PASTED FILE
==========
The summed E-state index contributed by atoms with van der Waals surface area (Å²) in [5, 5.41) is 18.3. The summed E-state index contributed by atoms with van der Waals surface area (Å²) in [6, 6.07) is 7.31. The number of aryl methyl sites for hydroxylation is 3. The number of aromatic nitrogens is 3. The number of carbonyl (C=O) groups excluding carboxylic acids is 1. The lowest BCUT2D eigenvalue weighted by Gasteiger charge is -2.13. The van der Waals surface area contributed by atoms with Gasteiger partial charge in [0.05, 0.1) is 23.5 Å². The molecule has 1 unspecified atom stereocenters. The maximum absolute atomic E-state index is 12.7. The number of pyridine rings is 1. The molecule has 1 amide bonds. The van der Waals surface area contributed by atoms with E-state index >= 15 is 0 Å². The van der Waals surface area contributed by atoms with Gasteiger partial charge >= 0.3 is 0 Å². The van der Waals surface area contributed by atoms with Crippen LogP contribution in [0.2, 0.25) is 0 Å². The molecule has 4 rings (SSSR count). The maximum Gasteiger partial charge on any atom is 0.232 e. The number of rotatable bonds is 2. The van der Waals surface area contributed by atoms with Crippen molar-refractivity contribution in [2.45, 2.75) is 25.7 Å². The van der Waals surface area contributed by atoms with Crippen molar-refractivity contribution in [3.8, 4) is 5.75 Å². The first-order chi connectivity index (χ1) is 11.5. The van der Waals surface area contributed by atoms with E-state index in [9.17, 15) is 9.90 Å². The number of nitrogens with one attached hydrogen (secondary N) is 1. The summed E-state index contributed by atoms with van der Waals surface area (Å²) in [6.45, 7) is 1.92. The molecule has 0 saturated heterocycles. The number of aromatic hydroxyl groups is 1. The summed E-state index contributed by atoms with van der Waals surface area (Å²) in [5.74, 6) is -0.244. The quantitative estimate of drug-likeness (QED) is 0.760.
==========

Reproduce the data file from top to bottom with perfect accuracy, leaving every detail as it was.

The summed E-state index contributed by atoms with van der Waals surface area (Å²) in [5, 5.41) is 18.3. The summed E-state index contributed by atoms with van der Waals surface area (Å²) in [6, 6.07) is 7.31. The number of aryl methyl sites for hydroxylation is 3. The number of aromatic nitrogens is 3. The number of carbonyl (C=O) groups excluding carboxylic acids is 1. The lowest BCUT2D eigenvalue weighted by Gasteiger charge is -2.13. The van der Waals surface area contributed by atoms with Gasteiger partial charge in [0.05, 0.1) is 23.5 Å². The molecule has 1 unspecified atom stereocenters. The maximum absolute atomic E-state index is 12.7. The number of pyridine rings is 1. The molecule has 1 amide bonds. The van der Waals surface area contributed by atoms with E-state index >= 15 is 0 Å². The van der Waals surface area contributed by atoms with Gasteiger partial charge >= 0.3 is 0 Å². The van der Waals surface area contributed by atoms with Crippen LogP contribution in [0.2, 0.25) is 0 Å². The molecule has 4 rings (SSSR count). The maximum Gasteiger partial charge on any atom is 0.232 e. The number of rotatable bonds is 2. The van der Waals surface area contributed by atoms with Crippen molar-refractivity contribution in [2.45, 2.75) is 25.7 Å². The van der Waals surface area contributed by atoms with Crippen molar-refractivity contribution in [3.8, 4) is 5.75 Å². The first-order chi connectivity index (χ1) is 11.5. The van der Waals surface area contributed by atoms with E-state index in [9.17, 15) is 9.90 Å². The number of nitrogens with one attached hydrogen (secondary N) is 1. The summed E-state index contributed by atoms with van der Waals surface area (Å²) in [6.45, 7) is 1.92. The molecule has 0 saturated heterocycles. The number of aromatic hydroxyl groups is 1. The summed E-state index contributed by atoms with van der Waals surface area (Å²) in [5.74, 6) is -0.244. The quantitative estimate of drug-likeness (QED) is 0.760.